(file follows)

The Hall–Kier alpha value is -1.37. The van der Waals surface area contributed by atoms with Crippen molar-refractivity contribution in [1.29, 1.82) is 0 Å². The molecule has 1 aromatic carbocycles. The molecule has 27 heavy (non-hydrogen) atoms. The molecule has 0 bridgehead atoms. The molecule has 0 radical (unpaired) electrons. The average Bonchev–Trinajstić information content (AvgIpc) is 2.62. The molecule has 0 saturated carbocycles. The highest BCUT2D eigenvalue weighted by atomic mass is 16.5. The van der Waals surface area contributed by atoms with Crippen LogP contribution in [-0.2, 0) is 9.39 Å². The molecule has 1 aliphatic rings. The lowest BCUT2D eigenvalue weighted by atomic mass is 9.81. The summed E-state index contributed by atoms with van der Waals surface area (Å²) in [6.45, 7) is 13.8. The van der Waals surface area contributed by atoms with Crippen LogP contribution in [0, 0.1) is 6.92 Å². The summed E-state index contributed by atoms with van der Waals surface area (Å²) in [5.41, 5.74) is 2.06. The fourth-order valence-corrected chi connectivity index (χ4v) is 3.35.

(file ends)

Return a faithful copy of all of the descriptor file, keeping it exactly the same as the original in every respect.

The Hall–Kier alpha value is -1.37. The van der Waals surface area contributed by atoms with Crippen molar-refractivity contribution in [1.29, 1.82) is 0 Å². The molecule has 1 aromatic carbocycles. The molecule has 27 heavy (non-hydrogen) atoms. The molecule has 0 bridgehead atoms. The molecule has 0 radical (unpaired) electrons. The average Bonchev–Trinajstić information content (AvgIpc) is 2.62. The molecule has 0 saturated carbocycles. The highest BCUT2D eigenvalue weighted by atomic mass is 16.5. The van der Waals surface area contributed by atoms with Crippen LogP contribution in [-0.2, 0) is 9.39 Å². The molecule has 1 aliphatic rings. The lowest BCUT2D eigenvalue weighted by atomic mass is 9.81. The summed E-state index contributed by atoms with van der Waals surface area (Å²) in [6.45, 7) is 13.8. The van der Waals surface area contributed by atoms with Crippen LogP contribution in [0, 0.1) is 6.92 Å². The summed E-state index contributed by atoms with van der Waals surface area (Å²) in [5.41, 5.74) is 2.06. The fourth-order valence-corrected chi connectivity index (χ4v) is 3.35.